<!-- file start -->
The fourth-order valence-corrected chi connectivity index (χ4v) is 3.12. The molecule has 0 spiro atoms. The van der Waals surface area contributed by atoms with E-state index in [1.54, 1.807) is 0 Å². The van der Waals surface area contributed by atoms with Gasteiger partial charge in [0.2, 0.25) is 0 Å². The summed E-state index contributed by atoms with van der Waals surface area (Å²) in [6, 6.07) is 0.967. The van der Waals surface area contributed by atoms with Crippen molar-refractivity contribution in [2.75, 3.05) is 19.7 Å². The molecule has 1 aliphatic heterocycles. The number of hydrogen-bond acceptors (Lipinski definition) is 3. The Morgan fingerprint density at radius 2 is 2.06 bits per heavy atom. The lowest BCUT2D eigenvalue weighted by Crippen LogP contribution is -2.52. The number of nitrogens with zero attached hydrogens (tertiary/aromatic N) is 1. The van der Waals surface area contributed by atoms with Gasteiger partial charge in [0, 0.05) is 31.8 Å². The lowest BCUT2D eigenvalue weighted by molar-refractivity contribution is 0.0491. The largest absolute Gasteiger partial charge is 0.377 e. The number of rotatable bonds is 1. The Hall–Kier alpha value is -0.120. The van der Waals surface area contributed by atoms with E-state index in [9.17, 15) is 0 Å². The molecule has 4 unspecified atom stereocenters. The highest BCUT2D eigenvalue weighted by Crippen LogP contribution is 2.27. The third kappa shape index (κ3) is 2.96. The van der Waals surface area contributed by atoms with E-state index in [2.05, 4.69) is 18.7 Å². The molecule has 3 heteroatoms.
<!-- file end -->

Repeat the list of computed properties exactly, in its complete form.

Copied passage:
The fourth-order valence-corrected chi connectivity index (χ4v) is 3.12. The molecule has 0 spiro atoms. The van der Waals surface area contributed by atoms with E-state index in [1.54, 1.807) is 0 Å². The van der Waals surface area contributed by atoms with Gasteiger partial charge in [0.2, 0.25) is 0 Å². The summed E-state index contributed by atoms with van der Waals surface area (Å²) in [6, 6.07) is 0.967. The van der Waals surface area contributed by atoms with Crippen molar-refractivity contribution in [2.75, 3.05) is 19.7 Å². The molecule has 1 aliphatic heterocycles. The number of hydrogen-bond acceptors (Lipinski definition) is 3. The Morgan fingerprint density at radius 2 is 2.06 bits per heavy atom. The lowest BCUT2D eigenvalue weighted by Crippen LogP contribution is -2.52. The number of nitrogens with zero attached hydrogens (tertiary/aromatic N) is 1. The van der Waals surface area contributed by atoms with Gasteiger partial charge in [0, 0.05) is 31.8 Å². The lowest BCUT2D eigenvalue weighted by molar-refractivity contribution is 0.0491. The largest absolute Gasteiger partial charge is 0.377 e. The number of rotatable bonds is 1. The Hall–Kier alpha value is -0.120. The van der Waals surface area contributed by atoms with E-state index in [9.17, 15) is 0 Å². The molecule has 4 unspecified atom stereocenters. The highest BCUT2D eigenvalue weighted by Crippen LogP contribution is 2.27. The third kappa shape index (κ3) is 2.96. The van der Waals surface area contributed by atoms with E-state index in [2.05, 4.69) is 18.7 Å². The molecule has 3 heteroatoms.